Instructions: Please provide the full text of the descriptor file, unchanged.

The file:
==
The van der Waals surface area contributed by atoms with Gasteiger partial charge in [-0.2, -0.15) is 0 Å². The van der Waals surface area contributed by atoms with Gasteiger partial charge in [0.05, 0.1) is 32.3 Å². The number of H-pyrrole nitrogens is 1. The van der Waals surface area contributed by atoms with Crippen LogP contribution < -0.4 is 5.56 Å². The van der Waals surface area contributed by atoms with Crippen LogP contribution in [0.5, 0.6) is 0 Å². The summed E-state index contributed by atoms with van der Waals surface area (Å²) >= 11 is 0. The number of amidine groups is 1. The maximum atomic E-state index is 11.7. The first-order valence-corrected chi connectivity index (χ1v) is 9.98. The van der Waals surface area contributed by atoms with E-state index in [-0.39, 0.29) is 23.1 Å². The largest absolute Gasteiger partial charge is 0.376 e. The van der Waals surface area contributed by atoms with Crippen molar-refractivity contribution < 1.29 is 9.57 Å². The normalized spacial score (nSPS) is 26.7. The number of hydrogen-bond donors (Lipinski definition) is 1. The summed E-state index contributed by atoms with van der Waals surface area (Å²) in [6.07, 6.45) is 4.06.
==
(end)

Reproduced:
The van der Waals surface area contributed by atoms with Gasteiger partial charge in [-0.2, -0.15) is 0 Å². The van der Waals surface area contributed by atoms with Gasteiger partial charge in [0.05, 0.1) is 32.3 Å². The number of H-pyrrole nitrogens is 1. The van der Waals surface area contributed by atoms with Crippen LogP contribution < -0.4 is 5.56 Å². The van der Waals surface area contributed by atoms with Crippen LogP contribution in [0.5, 0.6) is 0 Å². The summed E-state index contributed by atoms with van der Waals surface area (Å²) >= 11 is 0. The number of amidine groups is 1. The maximum atomic E-state index is 11.7. The first-order valence-corrected chi connectivity index (χ1v) is 9.98. The van der Waals surface area contributed by atoms with E-state index in [-0.39, 0.29) is 23.1 Å². The largest absolute Gasteiger partial charge is 0.376 e. The van der Waals surface area contributed by atoms with Crippen molar-refractivity contribution < 1.29 is 9.57 Å². The normalized spacial score (nSPS) is 26.7. The number of hydrogen-bond donors (Lipinski definition) is 1. The summed E-state index contributed by atoms with van der Waals surface area (Å²) in [6.07, 6.45) is 4.06.